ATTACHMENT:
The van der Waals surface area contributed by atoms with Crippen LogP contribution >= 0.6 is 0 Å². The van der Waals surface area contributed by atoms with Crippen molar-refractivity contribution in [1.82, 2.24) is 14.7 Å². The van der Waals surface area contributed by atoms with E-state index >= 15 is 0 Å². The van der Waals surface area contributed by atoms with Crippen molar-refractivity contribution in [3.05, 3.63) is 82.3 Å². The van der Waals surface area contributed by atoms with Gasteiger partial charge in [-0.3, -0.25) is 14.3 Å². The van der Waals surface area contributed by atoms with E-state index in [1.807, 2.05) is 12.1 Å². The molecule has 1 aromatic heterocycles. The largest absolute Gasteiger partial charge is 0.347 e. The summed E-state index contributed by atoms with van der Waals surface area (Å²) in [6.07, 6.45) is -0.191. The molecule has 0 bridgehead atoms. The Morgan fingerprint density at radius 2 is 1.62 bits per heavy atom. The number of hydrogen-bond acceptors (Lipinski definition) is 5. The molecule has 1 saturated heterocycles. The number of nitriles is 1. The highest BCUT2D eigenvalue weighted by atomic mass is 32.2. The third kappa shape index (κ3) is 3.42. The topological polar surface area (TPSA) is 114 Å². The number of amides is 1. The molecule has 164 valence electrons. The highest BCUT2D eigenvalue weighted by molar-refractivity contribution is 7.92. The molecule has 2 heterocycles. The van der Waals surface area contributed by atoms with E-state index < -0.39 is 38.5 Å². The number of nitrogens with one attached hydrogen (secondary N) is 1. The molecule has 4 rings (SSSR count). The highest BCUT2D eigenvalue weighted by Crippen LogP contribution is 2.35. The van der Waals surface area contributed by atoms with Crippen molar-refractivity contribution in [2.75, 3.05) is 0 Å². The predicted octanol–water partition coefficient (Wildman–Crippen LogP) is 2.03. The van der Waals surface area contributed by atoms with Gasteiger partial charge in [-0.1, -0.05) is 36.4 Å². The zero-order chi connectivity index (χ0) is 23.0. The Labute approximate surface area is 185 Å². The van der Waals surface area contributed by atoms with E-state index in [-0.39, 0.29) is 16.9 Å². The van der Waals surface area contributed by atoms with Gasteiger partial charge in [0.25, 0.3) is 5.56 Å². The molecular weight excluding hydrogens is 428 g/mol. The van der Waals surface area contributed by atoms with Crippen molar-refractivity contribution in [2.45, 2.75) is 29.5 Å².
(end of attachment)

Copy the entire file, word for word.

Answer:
The van der Waals surface area contributed by atoms with Crippen LogP contribution >= 0.6 is 0 Å². The van der Waals surface area contributed by atoms with Crippen molar-refractivity contribution in [1.82, 2.24) is 14.7 Å². The van der Waals surface area contributed by atoms with E-state index >= 15 is 0 Å². The van der Waals surface area contributed by atoms with Crippen molar-refractivity contribution in [3.05, 3.63) is 82.3 Å². The van der Waals surface area contributed by atoms with Gasteiger partial charge in [-0.3, -0.25) is 14.3 Å². The van der Waals surface area contributed by atoms with E-state index in [1.807, 2.05) is 12.1 Å². The molecule has 1 aromatic heterocycles. The largest absolute Gasteiger partial charge is 0.347 e. The summed E-state index contributed by atoms with van der Waals surface area (Å²) in [6.07, 6.45) is -0.191. The molecule has 0 bridgehead atoms. The Morgan fingerprint density at radius 2 is 1.62 bits per heavy atom. The number of hydrogen-bond acceptors (Lipinski definition) is 5. The molecule has 1 saturated heterocycles. The number of nitriles is 1. The highest BCUT2D eigenvalue weighted by atomic mass is 32.2. The third kappa shape index (κ3) is 3.42. The topological polar surface area (TPSA) is 114 Å². The number of amides is 1. The molecule has 164 valence electrons. The highest BCUT2D eigenvalue weighted by molar-refractivity contribution is 7.92. The molecule has 2 heterocycles. The van der Waals surface area contributed by atoms with E-state index < -0.39 is 38.5 Å². The number of nitrogens with one attached hydrogen (secondary N) is 1. The molecule has 4 rings (SSSR count). The highest BCUT2D eigenvalue weighted by Crippen LogP contribution is 2.35. The van der Waals surface area contributed by atoms with Crippen molar-refractivity contribution in [2.75, 3.05) is 0 Å². The predicted octanol–water partition coefficient (Wildman–Crippen LogP) is 2.03. The van der Waals surface area contributed by atoms with Gasteiger partial charge in [-0.1, -0.05) is 36.4 Å². The zero-order chi connectivity index (χ0) is 23.0. The Labute approximate surface area is 185 Å². The van der Waals surface area contributed by atoms with E-state index in [-0.39, 0.29) is 16.9 Å². The van der Waals surface area contributed by atoms with Gasteiger partial charge in [0.25, 0.3) is 5.56 Å². The molecular weight excluding hydrogens is 428 g/mol. The van der Waals surface area contributed by atoms with Crippen molar-refractivity contribution in [2.45, 2.75) is 29.5 Å².